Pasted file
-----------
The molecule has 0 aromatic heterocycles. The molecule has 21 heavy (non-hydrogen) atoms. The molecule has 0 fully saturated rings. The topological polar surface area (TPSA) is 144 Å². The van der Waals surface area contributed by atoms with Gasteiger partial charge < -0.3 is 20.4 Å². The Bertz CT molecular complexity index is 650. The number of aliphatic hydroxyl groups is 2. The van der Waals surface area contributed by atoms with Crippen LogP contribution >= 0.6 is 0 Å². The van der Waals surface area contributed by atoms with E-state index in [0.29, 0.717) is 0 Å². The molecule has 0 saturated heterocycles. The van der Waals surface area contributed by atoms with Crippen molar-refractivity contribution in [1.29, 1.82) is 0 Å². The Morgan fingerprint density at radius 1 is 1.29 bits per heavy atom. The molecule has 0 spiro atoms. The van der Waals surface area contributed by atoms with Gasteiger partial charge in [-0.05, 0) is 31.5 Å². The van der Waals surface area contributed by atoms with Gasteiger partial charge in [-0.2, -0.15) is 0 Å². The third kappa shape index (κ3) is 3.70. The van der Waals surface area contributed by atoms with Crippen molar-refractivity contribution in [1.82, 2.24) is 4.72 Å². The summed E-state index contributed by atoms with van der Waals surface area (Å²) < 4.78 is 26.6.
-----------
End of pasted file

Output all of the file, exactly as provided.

The molecule has 0 aromatic heterocycles. The molecule has 21 heavy (non-hydrogen) atoms. The molecule has 0 fully saturated rings. The topological polar surface area (TPSA) is 144 Å². The van der Waals surface area contributed by atoms with Gasteiger partial charge < -0.3 is 20.4 Å². The Bertz CT molecular complexity index is 650. The number of aliphatic hydroxyl groups is 2. The van der Waals surface area contributed by atoms with Crippen LogP contribution >= 0.6 is 0 Å². The van der Waals surface area contributed by atoms with E-state index in [0.29, 0.717) is 0 Å². The molecule has 0 saturated heterocycles. The van der Waals surface area contributed by atoms with Crippen molar-refractivity contribution in [1.29, 1.82) is 0 Å². The Morgan fingerprint density at radius 1 is 1.29 bits per heavy atom. The molecule has 0 spiro atoms. The van der Waals surface area contributed by atoms with Gasteiger partial charge in [-0.05, 0) is 31.5 Å². The van der Waals surface area contributed by atoms with Gasteiger partial charge in [-0.2, -0.15) is 0 Å². The third kappa shape index (κ3) is 3.70. The van der Waals surface area contributed by atoms with Crippen molar-refractivity contribution in [1.82, 2.24) is 4.72 Å². The summed E-state index contributed by atoms with van der Waals surface area (Å²) < 4.78 is 26.6.